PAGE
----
Amy Wunderman, Homeless Man, Photograph.
I can’t just say—about grace? Disgrace! Look at others with love. I remember the saying. My thoughts chew louder, and my pride breathes softer. As it curls in retreat, a truck heaves smoke from twists and funnels, A Honduran woman yells out to a motorcyclist, and we all get a piece of mind for breakfast. I know this because I do look with love. I look with love, I lie. I lie, I lie. Green light.
“Jesus scratches at my throat. Tell him, I love him.”
Once Barbara Uchdorf
Once. I have seen my father cry. Once. Padrino had just been deployed and we were talking. “He’s being sent to kill.” “Not in front of the children.” “Oh yes. In front of children. And he’ll kill them once they’ve seen it.” “No. Not in front of ours.” Tell me please, dear sir Or madam. Tell me who decides. And what it’s for. And why it’s done. And if it makes a difference. How can it be that millions end In vain? And why they do. Why are some more valuable? Aren’t they the same? As me. Who am I? 65
Do I decide?
Gabriella Portilla, Following the Leader , Acrylic on Paper. Then let me join you, you countless souls. Let me weep for the millions more before us. And you. Have you done this? Have you set us free To put us in chains? March with me, my army. March and you will see. It is not I or me, Nor them. It is us.
Noel Kassewitz, Giraffe, Oil on Canvas.
Giraffe Laugh Joseph Radice
ome one, come all Step right up To hear the Giraffe laugh To feel the Mangled pelt that chanced A meeting with man. You’ve never heard the Noise of a Giraffe? It does indeed exist. Listen as I pull the Rope tighter And hear the gasp for air— Every breath of every animal— You call this unfair? Ha. It’s just part of my show. By dear God’s grace these animals exist For exploitation such as this.
Ken and Barbie Laurent Saint Louis
I have come to the conclusion that within the
are already doing that with contacts. I have a
next ten years, half of the American population
vision of nose factories cropping up, assembly
is going to be walking Barbies and Kens. It’s a
lines piercing holes for nostrils.
shame . . .
could have breast-trading similar to baseball card
A lot of people are going to have at least one
swapping. If a woman needs to go for a jog, she
article on their body made of plastic or silicone.
could pop on smaller breasts for a comfortable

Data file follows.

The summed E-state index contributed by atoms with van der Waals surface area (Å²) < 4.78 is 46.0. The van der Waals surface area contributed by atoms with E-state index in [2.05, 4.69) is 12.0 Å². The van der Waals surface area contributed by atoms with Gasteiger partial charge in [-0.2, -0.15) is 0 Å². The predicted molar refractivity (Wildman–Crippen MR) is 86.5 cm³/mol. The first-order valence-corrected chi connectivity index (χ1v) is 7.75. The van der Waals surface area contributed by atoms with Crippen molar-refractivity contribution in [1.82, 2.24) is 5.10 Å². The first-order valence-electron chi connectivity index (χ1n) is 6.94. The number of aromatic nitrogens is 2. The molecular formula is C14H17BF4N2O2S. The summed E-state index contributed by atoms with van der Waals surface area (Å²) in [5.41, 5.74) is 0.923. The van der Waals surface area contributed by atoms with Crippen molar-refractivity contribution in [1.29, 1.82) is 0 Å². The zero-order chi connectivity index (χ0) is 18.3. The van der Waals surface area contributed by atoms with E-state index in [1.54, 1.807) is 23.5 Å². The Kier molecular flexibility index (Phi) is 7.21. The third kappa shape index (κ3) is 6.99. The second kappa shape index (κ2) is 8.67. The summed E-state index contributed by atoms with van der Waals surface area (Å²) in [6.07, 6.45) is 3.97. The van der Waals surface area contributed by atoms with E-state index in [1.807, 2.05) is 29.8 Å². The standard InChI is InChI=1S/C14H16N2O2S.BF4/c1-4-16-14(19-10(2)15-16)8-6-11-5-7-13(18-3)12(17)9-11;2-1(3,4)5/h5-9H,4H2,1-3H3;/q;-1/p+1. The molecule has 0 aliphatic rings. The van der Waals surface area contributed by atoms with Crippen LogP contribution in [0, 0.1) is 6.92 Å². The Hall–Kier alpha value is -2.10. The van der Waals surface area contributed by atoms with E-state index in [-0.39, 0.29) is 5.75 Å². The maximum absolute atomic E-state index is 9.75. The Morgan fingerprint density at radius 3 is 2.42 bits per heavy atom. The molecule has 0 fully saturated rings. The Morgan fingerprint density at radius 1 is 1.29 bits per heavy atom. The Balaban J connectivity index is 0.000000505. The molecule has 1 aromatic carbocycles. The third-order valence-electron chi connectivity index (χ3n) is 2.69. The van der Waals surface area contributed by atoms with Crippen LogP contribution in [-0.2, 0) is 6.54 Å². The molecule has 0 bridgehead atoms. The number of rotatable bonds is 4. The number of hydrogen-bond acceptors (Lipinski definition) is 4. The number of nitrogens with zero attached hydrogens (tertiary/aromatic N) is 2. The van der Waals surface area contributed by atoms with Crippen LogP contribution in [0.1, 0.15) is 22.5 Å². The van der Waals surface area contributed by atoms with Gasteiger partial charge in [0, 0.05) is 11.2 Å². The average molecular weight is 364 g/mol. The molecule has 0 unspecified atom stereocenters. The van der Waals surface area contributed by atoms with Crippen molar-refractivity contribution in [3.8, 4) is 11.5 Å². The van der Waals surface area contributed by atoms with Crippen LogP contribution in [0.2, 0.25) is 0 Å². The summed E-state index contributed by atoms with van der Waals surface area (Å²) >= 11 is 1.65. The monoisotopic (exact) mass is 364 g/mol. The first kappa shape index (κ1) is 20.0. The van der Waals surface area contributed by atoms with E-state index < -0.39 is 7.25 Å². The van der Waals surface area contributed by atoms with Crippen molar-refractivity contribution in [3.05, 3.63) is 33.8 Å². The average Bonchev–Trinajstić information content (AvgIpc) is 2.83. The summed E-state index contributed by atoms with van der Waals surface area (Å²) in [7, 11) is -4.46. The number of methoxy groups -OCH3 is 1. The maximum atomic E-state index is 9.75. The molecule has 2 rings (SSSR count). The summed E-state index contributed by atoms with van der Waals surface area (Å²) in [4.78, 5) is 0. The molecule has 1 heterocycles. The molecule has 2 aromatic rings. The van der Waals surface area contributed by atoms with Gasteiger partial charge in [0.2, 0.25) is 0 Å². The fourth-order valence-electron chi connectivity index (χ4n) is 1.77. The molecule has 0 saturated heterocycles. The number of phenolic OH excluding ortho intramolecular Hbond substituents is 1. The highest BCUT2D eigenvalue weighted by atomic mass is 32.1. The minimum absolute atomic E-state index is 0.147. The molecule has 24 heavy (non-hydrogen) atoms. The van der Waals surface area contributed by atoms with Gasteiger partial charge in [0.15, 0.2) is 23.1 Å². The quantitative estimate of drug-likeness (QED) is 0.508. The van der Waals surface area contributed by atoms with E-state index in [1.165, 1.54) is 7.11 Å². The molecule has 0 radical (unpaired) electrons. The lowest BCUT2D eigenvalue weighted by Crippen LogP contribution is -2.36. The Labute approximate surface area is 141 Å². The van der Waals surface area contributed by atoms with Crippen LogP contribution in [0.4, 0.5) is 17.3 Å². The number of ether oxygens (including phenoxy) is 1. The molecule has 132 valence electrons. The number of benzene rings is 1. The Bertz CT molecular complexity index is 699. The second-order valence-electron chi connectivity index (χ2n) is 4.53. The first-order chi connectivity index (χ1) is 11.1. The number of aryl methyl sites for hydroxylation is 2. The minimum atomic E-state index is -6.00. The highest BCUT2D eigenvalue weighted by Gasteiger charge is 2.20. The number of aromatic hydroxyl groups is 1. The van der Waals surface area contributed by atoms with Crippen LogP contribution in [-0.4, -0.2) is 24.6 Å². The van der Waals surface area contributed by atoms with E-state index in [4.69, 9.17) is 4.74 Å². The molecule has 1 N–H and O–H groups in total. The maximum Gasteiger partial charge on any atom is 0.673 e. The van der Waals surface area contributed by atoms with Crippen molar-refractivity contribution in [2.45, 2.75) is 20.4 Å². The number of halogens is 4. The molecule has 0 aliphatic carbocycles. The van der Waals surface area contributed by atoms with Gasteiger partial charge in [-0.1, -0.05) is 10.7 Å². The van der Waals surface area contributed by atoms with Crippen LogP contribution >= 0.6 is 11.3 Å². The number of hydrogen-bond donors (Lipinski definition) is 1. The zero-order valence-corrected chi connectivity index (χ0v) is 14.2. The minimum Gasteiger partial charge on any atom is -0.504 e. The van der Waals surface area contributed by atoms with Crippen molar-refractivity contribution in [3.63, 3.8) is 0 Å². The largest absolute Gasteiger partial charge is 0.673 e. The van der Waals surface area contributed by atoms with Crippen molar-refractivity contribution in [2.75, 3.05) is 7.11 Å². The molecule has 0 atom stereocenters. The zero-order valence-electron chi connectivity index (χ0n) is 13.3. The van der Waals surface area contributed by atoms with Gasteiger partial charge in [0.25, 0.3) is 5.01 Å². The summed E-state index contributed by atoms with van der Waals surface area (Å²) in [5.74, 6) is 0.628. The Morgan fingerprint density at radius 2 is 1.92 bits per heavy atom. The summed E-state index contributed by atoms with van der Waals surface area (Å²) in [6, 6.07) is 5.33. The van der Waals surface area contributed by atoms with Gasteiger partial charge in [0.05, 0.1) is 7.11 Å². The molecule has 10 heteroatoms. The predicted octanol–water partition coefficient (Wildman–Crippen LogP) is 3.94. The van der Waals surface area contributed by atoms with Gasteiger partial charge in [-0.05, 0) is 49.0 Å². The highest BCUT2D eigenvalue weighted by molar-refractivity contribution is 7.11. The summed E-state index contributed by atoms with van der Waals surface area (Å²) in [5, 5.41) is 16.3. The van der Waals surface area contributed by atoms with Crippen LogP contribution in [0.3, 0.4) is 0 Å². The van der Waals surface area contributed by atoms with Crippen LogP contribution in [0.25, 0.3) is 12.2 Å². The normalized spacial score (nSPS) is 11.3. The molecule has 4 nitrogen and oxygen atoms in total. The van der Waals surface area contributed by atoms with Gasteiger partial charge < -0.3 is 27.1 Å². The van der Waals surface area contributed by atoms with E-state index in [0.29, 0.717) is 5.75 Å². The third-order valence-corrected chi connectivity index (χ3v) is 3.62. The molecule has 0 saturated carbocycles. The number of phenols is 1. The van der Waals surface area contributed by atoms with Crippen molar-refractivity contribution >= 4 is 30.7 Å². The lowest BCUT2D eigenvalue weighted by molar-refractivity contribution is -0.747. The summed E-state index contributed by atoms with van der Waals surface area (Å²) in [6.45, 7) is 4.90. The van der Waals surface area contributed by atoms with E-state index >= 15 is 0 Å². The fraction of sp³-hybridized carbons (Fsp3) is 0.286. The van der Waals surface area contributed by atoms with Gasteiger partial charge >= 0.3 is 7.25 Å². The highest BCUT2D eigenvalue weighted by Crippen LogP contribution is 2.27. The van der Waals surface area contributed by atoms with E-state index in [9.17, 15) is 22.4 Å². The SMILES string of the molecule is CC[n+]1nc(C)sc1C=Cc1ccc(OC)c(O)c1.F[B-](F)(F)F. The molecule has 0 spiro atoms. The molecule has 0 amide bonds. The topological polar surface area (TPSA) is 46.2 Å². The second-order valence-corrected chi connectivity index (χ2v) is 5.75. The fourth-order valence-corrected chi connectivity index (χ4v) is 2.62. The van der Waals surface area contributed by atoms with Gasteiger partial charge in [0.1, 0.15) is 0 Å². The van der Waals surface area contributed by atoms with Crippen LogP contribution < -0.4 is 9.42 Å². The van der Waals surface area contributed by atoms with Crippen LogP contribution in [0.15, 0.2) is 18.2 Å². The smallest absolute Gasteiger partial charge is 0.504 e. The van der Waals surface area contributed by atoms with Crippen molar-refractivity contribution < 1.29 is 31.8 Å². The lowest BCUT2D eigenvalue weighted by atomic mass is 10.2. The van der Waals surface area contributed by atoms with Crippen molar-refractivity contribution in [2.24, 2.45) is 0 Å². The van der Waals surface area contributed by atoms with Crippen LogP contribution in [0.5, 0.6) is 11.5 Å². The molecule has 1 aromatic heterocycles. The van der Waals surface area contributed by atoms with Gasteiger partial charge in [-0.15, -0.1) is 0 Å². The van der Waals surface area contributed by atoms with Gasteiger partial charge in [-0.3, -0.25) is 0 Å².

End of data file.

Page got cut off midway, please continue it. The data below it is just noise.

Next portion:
I think a new race of “degenerates” will be
formed; the non-plastics.
trade them for the more festive water balloons.
It could happen.
Once the evening comes, she can
No one wants to be out of the loop, but the consequences are not always good. The surgeries
WARNING: OVER-SIZED SETS MAY
are intended to beautify, yet sometimes people
CAUSE BACK INJURIES. USE AT YOUR
come out looking like collages, cut-outs glued
to a common surface. I recently found out my teacher had a nose job, my aunt got implants, and
Is this extra beauty worth the risk? I mean, if
Michael Jackson is still breathing. After that, I
you are ugly, I am sure there is someone as ugly
started noticing these body parts everywhere.
(and possible not as shallow) as you.
What if noses, chins, cheeks, breasts, and
butts were interchangeable? I definitely see that
But Noooo . . . “All the good men are either gay or
happening. Wouldn’t it be cool? I mean, they
married.” I don’t know where they got that from!
Kourtney Gillett, The Storage Room, Graphite on Paper.
Box Joseph Radice
This is my box, I say. Get out. “I’m done!” says you, Stepping away, Leaving me to question your definition Of being through. My little box, four imaginary lines, Drawn in dirt, With bare hands, To enclose a space All my own. Do not enter! It is my sanctuary, And you are not welcome here. Not now, not ever. It is people like you Running about Where the good are few in the crowd; My fear and disgust of reality. Yes, some say I am Trapped in this box, The fictitious bubble I uphold through and through. Truth be told, I seldom voice opinion, Claim a headstrong nature with caution, And I have yet To truly Outstep the delineation of The box. The world is not ready for me, As we agree to disagree.
Michael Matamoros, Boxed In, Graphite.
Harmony in Madness Jolie Shapiro
Natalie Agredo, Rejoice, Digital Photography.